"We find consistent evidence across both analyses suggesting that women in rural Bangladesh do not perceive indoor air pollution as a significant health hazard," said Dwivedi.


'/>"/>

Contact: David DeFusco
david.defusco@yale.edu
203-436-4842
Yale University
Source:Eurekalert

Related biology news :

1. Mining cleanup benefits from Texas A&M expertise
2. Palladium-gold nanoparticles clean TCE a billion times faster than iron filings
3. Arsenic for better drugs and cleaner crops
4. Waves of Berkeley Lab responders deploy omics to track Deepwater Horizon cleanup microbes
5. University of Tennessee professor receives funding for clean coal research
6. Americas clean energy policies need a reality check, say Stanford researchers
7. New paper by Notre Dame researchers describes method for cleaning up nuclear waste
8. Bangladeshi women prefer pollution-causing cookstoves
9. Study finds emissions from widely used cookstoves vary with use
10. Some improved cookstoves may emit more pollution than traditional mud cookstoves
11. New study shines light on barriers to diabetes care in NYC Bangladeshi community
Post Your Comments:
*Name:
*Comment:
*Email:
(Date:2/21/2017)... February 21, 2017 Der weltweite ... wachsen. Nach einem Gespräch mit mehr als 50 Vertretern aus ... zu überwinden gilt, um diese Prognose zu realisieren. ... ... Mobilisierung der finanziellen Mittel für die Biobank, die Implementierung ...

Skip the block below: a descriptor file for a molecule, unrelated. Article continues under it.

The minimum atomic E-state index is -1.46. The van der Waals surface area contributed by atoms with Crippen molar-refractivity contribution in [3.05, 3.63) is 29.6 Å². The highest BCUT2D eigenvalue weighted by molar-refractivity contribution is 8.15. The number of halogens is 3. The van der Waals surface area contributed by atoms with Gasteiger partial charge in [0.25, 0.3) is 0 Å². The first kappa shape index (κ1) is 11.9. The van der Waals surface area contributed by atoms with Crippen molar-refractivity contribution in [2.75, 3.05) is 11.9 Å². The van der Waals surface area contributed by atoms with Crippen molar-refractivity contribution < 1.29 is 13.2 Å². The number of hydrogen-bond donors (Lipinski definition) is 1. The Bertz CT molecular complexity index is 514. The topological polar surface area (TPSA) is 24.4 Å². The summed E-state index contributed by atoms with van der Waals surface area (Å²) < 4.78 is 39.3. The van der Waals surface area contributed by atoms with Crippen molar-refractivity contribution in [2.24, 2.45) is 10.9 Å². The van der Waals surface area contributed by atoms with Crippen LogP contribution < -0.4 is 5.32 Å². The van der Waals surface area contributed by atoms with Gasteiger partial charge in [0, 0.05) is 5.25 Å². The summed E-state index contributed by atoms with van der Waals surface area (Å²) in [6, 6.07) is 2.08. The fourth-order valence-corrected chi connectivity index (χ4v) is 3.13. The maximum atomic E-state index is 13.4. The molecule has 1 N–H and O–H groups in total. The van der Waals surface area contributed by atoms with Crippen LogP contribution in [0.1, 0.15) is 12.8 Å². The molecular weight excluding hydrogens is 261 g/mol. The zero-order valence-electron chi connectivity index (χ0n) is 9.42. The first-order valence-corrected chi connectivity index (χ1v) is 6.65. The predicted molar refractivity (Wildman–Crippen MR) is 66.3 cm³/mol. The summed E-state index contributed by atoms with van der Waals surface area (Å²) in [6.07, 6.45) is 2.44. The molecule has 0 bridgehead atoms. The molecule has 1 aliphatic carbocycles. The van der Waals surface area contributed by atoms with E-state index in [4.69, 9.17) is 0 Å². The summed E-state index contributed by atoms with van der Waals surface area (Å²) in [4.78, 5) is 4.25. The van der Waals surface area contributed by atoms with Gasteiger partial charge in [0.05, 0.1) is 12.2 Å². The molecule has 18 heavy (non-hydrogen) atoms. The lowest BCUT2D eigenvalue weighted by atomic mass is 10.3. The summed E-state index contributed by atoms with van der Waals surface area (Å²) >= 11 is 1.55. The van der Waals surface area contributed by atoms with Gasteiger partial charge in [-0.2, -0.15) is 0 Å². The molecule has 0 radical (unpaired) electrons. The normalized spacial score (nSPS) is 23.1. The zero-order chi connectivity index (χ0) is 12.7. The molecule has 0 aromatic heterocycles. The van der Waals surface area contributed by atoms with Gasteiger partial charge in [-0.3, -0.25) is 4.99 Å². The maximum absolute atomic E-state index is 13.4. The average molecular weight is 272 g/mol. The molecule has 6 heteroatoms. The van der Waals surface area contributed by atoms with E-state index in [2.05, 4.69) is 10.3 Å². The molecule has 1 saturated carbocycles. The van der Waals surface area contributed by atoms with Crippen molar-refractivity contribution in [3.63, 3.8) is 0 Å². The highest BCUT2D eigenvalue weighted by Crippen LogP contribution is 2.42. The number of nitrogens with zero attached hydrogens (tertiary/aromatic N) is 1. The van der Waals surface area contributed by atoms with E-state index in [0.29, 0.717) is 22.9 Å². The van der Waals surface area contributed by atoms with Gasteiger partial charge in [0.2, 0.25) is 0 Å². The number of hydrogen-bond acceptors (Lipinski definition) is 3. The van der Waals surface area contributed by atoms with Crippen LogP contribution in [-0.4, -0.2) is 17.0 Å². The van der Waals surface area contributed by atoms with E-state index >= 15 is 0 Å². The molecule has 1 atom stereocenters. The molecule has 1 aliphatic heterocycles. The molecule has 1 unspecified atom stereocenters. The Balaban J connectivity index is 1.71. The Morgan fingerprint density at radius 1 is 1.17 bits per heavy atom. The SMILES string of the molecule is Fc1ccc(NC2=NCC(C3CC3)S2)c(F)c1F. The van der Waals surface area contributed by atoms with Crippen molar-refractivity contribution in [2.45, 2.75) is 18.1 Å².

(Date:2/14/2017)... WINSTON-SALEM, N.C. , Feb. 14, 2017  Wake ... FRY-shlog), M.D., as its new chief executive officer (CEO). ... succeeds CEO John D. McConnell , M.D., who ... new position at the Medical Center, after leading it ... oversee the full scope of Wake Forest Baptist,s academic ...
(Date:2/13/2017)... -- Former 9/11 Commission border counsel and Special Counsel ... of Identity Strategy Partners, LLP, today releases the ... Order: Protecting the Nation From Foreign Terrorist Entry Into ... President Trump,s ,Travel Ban, Executive Order gains more notoriety ... travel ban, it is important that our national discourse ...
Breaking Biology News(10 mins):
(Date:3/29/2017)... Addison, Tx (PRWEB) , ... March 29, 2017 ... ... is honored to announce that Nerium International Mexico has been approved as an ... AMVD works to achieve satisfaction and protection among distributers and consumers in relationship ...
(Date:3/29/2017)... , ... March 29, 2017 , ... ComplianceOnline, the leading ... has announced its 3rd Annual Medical Device Summit 2017 venue and speaker lineup. The ... House Hotel, in Boston, MA. , The Omni Parker House Hotel, which is located ...
(Date:3/29/2017)... March 29, 2017  Applied BioMath ( ... modeling to drug research and development, today ... Zymeworks Inc. for quantitative systems pharmacology (QSP) ... for the treatment of cancer. ... for GLP toxicology studies and first-in-human dose ...
(Date:3/29/2017)... , March 29, 2017  Halozyme Therapeutics, Inc. ... and drug-delivery therapies, today announced that an Oncologic ... Drug Administration voted 11 to 0 that the ... injection was favorable for patients in the proposed ... and chronic lymphocytic leukemia. The FDA action date ...
Breaking Biology Technology: